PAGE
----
Making marshmallow candy was a very time-consuming process because the mallow root sap took a very long time to thicken.  Therefore, by the late 1800s, the mallow root was replaced by a congealing agent derived from the collagen inside animals’ skin and bones (aka “gelatin”).  Since then, there has been no mallow in the marshmallow :(. By the mid 20th century, Alex Doumak, of Doumak, Inc. (makers of Campfire marshmallows), began experimenting with ways to speed up production.  He discovered the “extrusion” process, which pumps marshmallow mixture through long tubes, and cuts them into the chubby, cylindrical pieces that we are familiar with.  All American marshmallow manufacturers still use this extrusion method.

Although we don’t have time to venture down to the salt marshes of northern Africa to acquire fresh mallow root sap, we can whip up homemade marshmallows using an old-school method very similar to the method of the French Candy Makers!



The marshmallow is potentially hazardous.  Please note the below before we whip up a homemade batch:

1. Chubby bunny

Chubby bunny, a recreational game that is played by stuffing the maximum number of marshmallows into one’s mouth while still being able to state the phrase “chubby bunny”, has been the reported cause of numerous deaths from asphyxiation due to the throat being blocked with marshmallow.   Please play and eat with precaution so that marshmallows do not get banned by the government.  The world would be a very sad place without Rice Krispies Treats, s’mores, Lucky Charms, whoopie pies, rocky road ice-cream, and you :(.

2. The Marshmallow Experiment

The Marshmallow Experiment is a classic psychological experiment in which subjects are given a marshmallow and promised another after waiting 20 minutes.  The goal of the experiment is to draw correlations between poor/strong impulse control and other biological factors in the brain.  Just be wary that you could be a subject of the marshmallow experiment in the presence of a marshmallow, in which case, if given the ones we make today, your chances of scoring highly on the SAT and enjoying success in life will be significantly lowered.

3. Stay Puft Marshmallow Man: Stay Puft Marshmallow Man, a paranormal marshmallow possessed by the evil Sumerian ghost Gozer, was destroyed into molten marshmallow cream by crossing streams of protons shot by the Ghostbusters in New York City, circa 1984 (documentation below).  Allegedly, Gozer has since been seeking a new, cute marshmallow body to occupy.  Don’t let the Oink-Oink pop(s) we make today fall victim!


Let’s whip it!        

Speaking of whip… and ghosts…

I was recently introduced to the practice of “Ghost Riding the Whip”, which is when a person puts a vehicle’s transmission in neutral, then exits the vehicle to dance beside it and/or on the hood and/or roof as it rolls.  “Ghost Riding the Whip” originated in the San Francisco Bay Area, and gained nationwide exposure in 2006, due in part to the song “Tell me when to go” by E-40”:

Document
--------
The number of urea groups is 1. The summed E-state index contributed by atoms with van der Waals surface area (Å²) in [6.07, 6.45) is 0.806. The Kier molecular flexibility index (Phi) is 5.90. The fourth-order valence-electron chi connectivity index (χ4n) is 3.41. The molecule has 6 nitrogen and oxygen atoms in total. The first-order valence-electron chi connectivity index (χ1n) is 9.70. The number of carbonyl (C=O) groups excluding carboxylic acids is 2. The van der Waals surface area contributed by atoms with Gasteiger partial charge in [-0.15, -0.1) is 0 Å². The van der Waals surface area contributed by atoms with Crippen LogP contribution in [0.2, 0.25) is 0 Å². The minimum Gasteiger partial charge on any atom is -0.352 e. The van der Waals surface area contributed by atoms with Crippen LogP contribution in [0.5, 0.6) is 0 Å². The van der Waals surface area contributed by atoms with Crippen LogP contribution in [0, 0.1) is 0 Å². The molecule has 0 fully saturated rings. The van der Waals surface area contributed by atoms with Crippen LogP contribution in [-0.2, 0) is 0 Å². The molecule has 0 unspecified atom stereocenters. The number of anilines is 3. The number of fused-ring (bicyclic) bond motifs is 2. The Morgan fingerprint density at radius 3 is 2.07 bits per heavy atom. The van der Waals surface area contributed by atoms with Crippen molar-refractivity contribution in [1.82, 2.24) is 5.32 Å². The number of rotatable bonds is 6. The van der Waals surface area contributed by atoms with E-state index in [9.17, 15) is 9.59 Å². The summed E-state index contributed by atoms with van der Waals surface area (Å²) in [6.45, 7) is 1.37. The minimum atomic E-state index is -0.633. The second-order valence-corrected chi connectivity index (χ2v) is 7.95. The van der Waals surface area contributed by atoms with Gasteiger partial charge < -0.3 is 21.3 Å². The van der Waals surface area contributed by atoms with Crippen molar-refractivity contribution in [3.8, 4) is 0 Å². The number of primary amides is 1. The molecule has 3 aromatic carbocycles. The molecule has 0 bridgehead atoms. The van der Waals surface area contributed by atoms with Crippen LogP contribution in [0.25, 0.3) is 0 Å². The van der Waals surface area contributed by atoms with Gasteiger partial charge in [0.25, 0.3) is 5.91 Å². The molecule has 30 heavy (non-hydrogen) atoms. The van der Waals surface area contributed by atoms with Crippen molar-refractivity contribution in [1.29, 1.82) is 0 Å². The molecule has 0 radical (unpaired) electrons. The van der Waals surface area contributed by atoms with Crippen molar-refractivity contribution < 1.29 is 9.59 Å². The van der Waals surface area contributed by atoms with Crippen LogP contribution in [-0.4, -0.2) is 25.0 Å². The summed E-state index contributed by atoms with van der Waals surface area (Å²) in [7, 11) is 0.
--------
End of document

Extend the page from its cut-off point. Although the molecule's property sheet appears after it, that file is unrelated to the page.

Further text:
FYI, a doughnut is a stunt in which the “whip” accelerates in a circular, doughnut-like shape (as shown in this video).  Turns out marshmallows aren’t the only dangerous sweet treat…

**marshmallow definition #2: a pushover who is easily persuaded to do things that they do not want to do

Now let’s put on our stunna shades/heels/aprons and get to work!


HHC’s Homemade Marshmallows


  • 3 packages unflavored gelatin
  • 1 ½ cups granulated sugar
  • 1 ¼ cup light corn syrup
  • ¼ tsp salt
  • 1 tbsp pure vanilla extract
  • ~1 cup of confectioners’ sugar, for dusting


1. Spray/brush a 6 count half-sphere mini cake pan, and a shallow pie pan (or 8 x 8 brownie pan) with vegetable oil.  ** The half-spheres will be used to make the Oink-Oink heads, and the shallow pan will be used to make the ears and snouts.

2. Combine the gelatin and ½ cup of cold water in a large bowl.  Allow it to sit while you make the syrup.

3. Meanwhile, combine the sugar, corn syrup, salt, and ½ cup water in a small saucepan and cook over medium heat until the sugar dissolves. Raise the heat to high and cook until the syrup reaches 239° F on a candy thermometer. Remove from heat.

I didn’t have a candy thermometer, but I did have a meat one for my Thanksgiving turkeys!  The thermometer didn’t read past 220° F, but I figured 0° F calibration mark would also equal 240° F.  And I was right because the texture came out perfectly!

4. Add the sugar mixture to the bowl with the gelatin and water.  Whip with an electric hand mixer until very thick and fluffy (approximately 12 minutes).

5.  Immediately transfer the marshmallow batter into the 6 mini half-sphere cake pan.  Pour all of the remaining batter into the shallow pan.  Allow the marshmallows to cool for at least 3 hours.

6.  Thoroughly dust a flat working surface with confectioners’ sugar.  Flip over both pans onto the surface until the marshmallows slide out.  Dust the tops of the marshmallows with more confectioners’ sugar.  Allow the marshmallows sit for 1 hour.